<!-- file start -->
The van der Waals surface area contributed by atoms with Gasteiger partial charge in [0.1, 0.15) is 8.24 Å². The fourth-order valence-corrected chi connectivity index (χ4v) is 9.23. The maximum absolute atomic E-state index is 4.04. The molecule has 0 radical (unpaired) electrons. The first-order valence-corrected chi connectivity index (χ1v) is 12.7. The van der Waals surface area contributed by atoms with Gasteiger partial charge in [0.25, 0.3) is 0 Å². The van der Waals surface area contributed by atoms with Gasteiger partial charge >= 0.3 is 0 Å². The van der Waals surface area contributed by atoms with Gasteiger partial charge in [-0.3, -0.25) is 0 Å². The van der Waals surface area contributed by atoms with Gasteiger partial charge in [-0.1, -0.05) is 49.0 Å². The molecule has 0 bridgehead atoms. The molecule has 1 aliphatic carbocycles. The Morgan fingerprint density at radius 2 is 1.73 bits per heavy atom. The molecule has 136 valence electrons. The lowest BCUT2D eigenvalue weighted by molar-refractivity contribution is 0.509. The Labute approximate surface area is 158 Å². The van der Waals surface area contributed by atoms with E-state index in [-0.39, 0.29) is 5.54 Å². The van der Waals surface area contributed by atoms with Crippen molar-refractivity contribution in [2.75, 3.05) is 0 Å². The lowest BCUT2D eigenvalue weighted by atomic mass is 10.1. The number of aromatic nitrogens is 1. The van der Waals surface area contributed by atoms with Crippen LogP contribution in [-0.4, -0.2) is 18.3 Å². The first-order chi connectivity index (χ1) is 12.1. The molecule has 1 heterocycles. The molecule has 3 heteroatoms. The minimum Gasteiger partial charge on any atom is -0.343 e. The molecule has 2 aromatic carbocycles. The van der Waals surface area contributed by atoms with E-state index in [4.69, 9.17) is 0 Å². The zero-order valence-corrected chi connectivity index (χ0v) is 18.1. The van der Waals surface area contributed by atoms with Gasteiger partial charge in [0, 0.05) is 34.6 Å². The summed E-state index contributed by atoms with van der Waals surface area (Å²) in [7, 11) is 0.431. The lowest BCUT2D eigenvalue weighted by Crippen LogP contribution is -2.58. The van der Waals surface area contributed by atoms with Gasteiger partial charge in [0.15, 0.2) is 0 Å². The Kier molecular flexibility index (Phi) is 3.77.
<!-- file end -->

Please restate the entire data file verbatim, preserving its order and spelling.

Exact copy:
The van der Waals surface area contributed by atoms with Gasteiger partial charge in [0.1, 0.15) is 8.24 Å². The fourth-order valence-corrected chi connectivity index (χ4v) is 9.23. The maximum absolute atomic E-state index is 4.04. The molecule has 0 radical (unpaired) electrons. The first-order valence-corrected chi connectivity index (χ1v) is 12.7. The van der Waals surface area contributed by atoms with Gasteiger partial charge in [0.25, 0.3) is 0 Å². The van der Waals surface area contributed by atoms with Gasteiger partial charge >= 0.3 is 0 Å². The van der Waals surface area contributed by atoms with Gasteiger partial charge in [-0.3, -0.25) is 0 Å². The van der Waals surface area contributed by atoms with Gasteiger partial charge in [-0.1, -0.05) is 49.0 Å². The molecule has 0 bridgehead atoms. The molecule has 1 aliphatic carbocycles. The Morgan fingerprint density at radius 2 is 1.73 bits per heavy atom. The molecule has 136 valence electrons. The lowest BCUT2D eigenvalue weighted by molar-refractivity contribution is 0.509. The Labute approximate surface area is 158 Å². The van der Waals surface area contributed by atoms with E-state index in [-0.39, 0.29) is 5.54 Å². The van der Waals surface area contributed by atoms with Crippen molar-refractivity contribution in [2.75, 3.05) is 0 Å². The lowest BCUT2D eigenvalue weighted by atomic mass is 10.1. The number of aromatic nitrogens is 1. The van der Waals surface area contributed by atoms with Crippen LogP contribution in [-0.4, -0.2) is 18.3 Å². The first-order chi connectivity index (χ1) is 12.1. The molecule has 1 heterocycles. The molecule has 3 heteroatoms. The minimum Gasteiger partial charge on any atom is -0.343 e. The molecule has 2 aromatic carbocycles. The van der Waals surface area contributed by atoms with E-state index in [4.69, 9.17) is 0 Å². The zero-order valence-corrected chi connectivity index (χ0v) is 18.1. The van der Waals surface area contributed by atoms with Gasteiger partial charge in [0, 0.05) is 34.6 Å². The summed E-state index contributed by atoms with van der Waals surface area (Å²) in [7, 11) is 0.431. The lowest BCUT2D eigenvalue weighted by Crippen LogP contribution is -2.58. The van der Waals surface area contributed by atoms with Gasteiger partial charge in [0.15, 0.2) is 0 Å². The Kier molecular flexibility index (Phi) is 3.77.